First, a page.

Official heads have finally started to roll now the outbreak of the coronavirus in China has claimed more than a thousand lives and shows no signs of abating. The Chinese Communist Party fired the party chiefs of Hubei province and Wuhan municipality on February 13, putting local officials on notice that it would no longer tolerate incompetence in handling the worst public health crisis since the SARS epidemic 17 years ago.
As the CCP leadership habitually treats its local officials as dispensable instruments of rule, regardless of their loyalty or competence, few should be surprised by the unceremonious departure of these two local party chiefs. Their only offense appeared to be their faithful compliance with Beijing's policy of suppressing freedom of expression in the service of the party's political monopoly.
While the fate of the local officials sacked for the poor handling of the Covid-19 outbreak will likely be a footnote in future accounts of this disaster, the political impact of the epidemic could be far more consequential than most expect.
To be sure, the amount of political damage the CCP and, in particular, President Xi Jinping will sustain depends on the duration of the crisis and the severity of the economic disruption. Nevertheless, even under the most optimistic scenario of the containment of the outbreak by mid-April, the CCP's performance-based legitimacy and Xi's image will have been seriously dented.
A useful way of thinking about the potential fallout of the coronavirus outbreak is to recall the SARS episode. There are some potential lessons.
A leadership transition nominally occurred at the end of 2002 when Hu Jintao succeeded Jiang Zemin as the CCP General Secretary. However, Jiang continued as the de facto top leader by retaining his position as commander-in-chief. The outbreak of SARS quickly upended his plans. Several of Jiang's loyalists, including the minister of health, were held responsible for lying to the public about the outbreak.
Taking advantage of public outrage against Jiang, for his violation of the implicit two-term limit, and his incompetent and deceitful cronies, Hu and the premier at that time temporarily relaxed media control and began a series of political maneuvers that forced Jiang to step down from the chairmanship of the Central Military Commission in September 2004.
This episode must be weighing on Xi's mind today. His abolition of the presidential term limit in March 2018 has cost him much political capital. In the last two years, a series of adverse events, especially the U.S.-China trade war and the unrest in Hong Kong, have further eroded his image as an omnipotent leader.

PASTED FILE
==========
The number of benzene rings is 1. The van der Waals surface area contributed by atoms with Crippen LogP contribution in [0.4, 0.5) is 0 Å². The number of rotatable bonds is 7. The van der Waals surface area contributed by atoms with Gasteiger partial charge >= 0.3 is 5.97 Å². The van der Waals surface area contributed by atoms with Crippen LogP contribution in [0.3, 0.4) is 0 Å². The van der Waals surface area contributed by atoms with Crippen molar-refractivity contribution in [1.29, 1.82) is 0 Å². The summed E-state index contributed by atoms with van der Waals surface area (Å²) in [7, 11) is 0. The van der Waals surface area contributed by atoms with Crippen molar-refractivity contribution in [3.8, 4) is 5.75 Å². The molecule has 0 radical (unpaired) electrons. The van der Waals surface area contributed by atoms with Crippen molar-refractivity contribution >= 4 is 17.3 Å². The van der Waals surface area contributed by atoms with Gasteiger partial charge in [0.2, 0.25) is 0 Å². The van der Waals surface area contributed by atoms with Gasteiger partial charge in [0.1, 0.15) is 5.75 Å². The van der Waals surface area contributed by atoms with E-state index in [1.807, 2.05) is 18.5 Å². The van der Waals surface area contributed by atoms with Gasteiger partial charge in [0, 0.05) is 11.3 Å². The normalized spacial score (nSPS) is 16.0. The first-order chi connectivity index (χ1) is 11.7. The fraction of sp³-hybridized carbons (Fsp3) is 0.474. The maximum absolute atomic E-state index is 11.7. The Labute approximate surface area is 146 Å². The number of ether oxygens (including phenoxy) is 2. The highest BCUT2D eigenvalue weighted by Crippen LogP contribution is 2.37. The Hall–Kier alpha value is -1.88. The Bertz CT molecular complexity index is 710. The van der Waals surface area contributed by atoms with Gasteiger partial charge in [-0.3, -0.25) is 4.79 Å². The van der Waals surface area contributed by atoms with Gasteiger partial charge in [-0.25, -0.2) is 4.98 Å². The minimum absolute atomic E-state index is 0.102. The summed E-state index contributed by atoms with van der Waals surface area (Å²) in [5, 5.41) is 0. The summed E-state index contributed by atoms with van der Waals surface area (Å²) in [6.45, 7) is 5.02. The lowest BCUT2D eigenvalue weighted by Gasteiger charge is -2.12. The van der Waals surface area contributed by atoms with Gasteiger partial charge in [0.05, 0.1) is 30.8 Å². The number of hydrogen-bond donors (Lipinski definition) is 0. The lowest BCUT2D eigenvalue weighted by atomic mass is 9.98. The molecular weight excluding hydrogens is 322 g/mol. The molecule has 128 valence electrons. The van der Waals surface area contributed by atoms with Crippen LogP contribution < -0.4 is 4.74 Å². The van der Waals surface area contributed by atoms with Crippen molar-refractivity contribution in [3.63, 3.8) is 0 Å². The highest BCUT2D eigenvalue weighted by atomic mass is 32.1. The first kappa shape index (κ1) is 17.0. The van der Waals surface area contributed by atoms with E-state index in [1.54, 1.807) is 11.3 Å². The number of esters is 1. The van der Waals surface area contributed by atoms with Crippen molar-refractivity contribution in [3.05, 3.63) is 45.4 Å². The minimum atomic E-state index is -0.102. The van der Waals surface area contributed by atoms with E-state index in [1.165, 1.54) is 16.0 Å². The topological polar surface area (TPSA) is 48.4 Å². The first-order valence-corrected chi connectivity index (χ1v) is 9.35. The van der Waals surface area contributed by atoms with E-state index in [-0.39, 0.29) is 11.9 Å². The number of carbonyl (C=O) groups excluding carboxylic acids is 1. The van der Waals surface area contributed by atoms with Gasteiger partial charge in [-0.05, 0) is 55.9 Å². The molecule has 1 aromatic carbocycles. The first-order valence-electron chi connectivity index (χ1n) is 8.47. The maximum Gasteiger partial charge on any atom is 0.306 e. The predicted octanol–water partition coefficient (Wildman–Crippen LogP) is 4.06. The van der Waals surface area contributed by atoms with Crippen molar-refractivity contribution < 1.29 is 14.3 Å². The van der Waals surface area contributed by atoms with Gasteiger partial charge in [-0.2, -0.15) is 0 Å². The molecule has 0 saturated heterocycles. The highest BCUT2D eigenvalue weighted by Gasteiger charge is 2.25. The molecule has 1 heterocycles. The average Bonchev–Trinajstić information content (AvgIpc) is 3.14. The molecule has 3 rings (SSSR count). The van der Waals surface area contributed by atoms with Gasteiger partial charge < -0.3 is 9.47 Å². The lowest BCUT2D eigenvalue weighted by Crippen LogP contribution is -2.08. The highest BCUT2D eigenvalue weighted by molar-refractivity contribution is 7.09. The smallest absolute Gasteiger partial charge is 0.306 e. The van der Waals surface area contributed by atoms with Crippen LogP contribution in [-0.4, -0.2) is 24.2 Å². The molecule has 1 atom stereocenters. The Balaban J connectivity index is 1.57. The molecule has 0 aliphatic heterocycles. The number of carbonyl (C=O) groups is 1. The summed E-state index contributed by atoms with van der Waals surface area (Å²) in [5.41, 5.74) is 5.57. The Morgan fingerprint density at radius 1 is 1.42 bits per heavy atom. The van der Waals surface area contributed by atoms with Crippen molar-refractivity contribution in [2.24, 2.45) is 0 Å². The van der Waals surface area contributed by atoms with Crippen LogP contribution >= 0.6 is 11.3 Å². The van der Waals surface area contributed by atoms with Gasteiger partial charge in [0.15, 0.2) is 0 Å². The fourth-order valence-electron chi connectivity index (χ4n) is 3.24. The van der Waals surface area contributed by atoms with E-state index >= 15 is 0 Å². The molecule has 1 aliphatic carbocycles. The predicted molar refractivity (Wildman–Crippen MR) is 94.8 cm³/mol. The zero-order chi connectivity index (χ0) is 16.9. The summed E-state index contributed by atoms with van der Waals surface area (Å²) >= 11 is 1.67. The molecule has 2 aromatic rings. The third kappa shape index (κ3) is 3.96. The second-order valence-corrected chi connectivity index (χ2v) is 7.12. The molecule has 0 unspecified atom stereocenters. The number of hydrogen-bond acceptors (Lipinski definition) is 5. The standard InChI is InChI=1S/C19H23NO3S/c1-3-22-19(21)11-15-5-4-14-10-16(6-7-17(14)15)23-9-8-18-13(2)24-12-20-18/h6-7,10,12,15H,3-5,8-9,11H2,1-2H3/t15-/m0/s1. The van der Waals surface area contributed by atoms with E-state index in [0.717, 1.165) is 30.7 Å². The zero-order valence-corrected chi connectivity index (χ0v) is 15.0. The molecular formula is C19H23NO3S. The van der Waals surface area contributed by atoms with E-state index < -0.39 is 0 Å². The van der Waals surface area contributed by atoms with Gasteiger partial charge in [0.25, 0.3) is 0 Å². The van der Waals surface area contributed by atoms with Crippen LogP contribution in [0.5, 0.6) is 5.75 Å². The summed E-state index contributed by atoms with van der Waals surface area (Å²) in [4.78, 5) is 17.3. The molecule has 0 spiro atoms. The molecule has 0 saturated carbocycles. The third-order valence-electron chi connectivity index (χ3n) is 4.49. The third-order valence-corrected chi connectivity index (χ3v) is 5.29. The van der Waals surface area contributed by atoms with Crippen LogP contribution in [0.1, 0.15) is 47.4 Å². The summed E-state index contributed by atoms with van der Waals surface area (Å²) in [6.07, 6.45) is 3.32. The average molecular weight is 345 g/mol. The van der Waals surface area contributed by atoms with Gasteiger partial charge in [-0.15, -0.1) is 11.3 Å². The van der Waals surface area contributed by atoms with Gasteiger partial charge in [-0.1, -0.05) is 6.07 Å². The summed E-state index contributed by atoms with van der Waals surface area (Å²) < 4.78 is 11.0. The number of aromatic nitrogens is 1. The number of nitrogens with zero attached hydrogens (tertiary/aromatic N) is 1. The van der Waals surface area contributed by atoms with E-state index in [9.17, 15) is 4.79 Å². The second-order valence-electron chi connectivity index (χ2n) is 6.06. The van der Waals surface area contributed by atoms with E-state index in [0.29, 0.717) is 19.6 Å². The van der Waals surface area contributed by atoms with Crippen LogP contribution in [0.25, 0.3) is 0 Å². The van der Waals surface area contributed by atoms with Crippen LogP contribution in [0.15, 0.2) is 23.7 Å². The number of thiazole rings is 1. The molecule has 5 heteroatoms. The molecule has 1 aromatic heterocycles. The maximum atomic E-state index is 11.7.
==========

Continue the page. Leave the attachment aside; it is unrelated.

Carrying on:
In the run-up to the 20th national party congress in the fall of 2022, Xi needs all the good news he can get to make a strong case for extending his term. But the coronavirus outbreak has made it harder for him to do so easily. Scapegoating local officials will not appease public outrage.
His authority has apparently taken a hit already. He learned of the outbreak as early as January 7, when he convened the Politburo Standing Committee to discuss how to respond. Curiously, despite what Xi calls his "repeated instructions," the Chinese government did not sound the alarm of a public health emergency, nor did he cancel his planned state visit to Myanmar on January 17-18.
The decision to wage an all-out effort to contain the virus was not made until January 20 -- two days after he returned to Beijing. His absence on the front line during the first two weeks of the crisis -- in particular his decision to send Premier Li Keqiang to the epicenter of the outbreak, Wuhan, instead of going there himself -- has also raised doubts about his leadership.
We can only interpret Xi's tour of a neighborhood in Beijing on February 10 -- and the firing of the party chiefs of Hubei and Wuhan three days later -- as belated remedies to regain the control of the political narrative.
Of course, it is too soon to say how the Covid-19 crisis will affect the outcomes of the 20th party congress. What is certain is that a succession of serious domestic and external setbacks has greatly complicated Xi's plans.
While he may still get a third term in 2022, he could be forced to make more political concessions, such as appointing an heir apparent and promoting senior officials who are not seen as his loyalists to the Politburo Standing Committee.
Alternatively, he may be tempted to emulate late ruler Mao Zedong, who typically lashed out against his critics and suspected foes in the party each time his policy flopped. Instead of beating a political retreat and seeking compromise, Xi could double down on purges and social control.
Regardless of Xi's course of action, history may again rhyme in China, where a power struggle unfailingly erupted in the aftermath of political debacles such as the Great Chinese Famine (1959-1961), the Cultural Revolution (1966-1976) and the Tiananmen crackdown (1989).
It is a safe bet that the downfall of the two apparatchiks in Hubei is the beginning, not the end, of the political carnage to come.
Minxin Pei is professor of government at Claremont McKenna College and a nonresident senior fellow of the German Marshall Fund of the United States.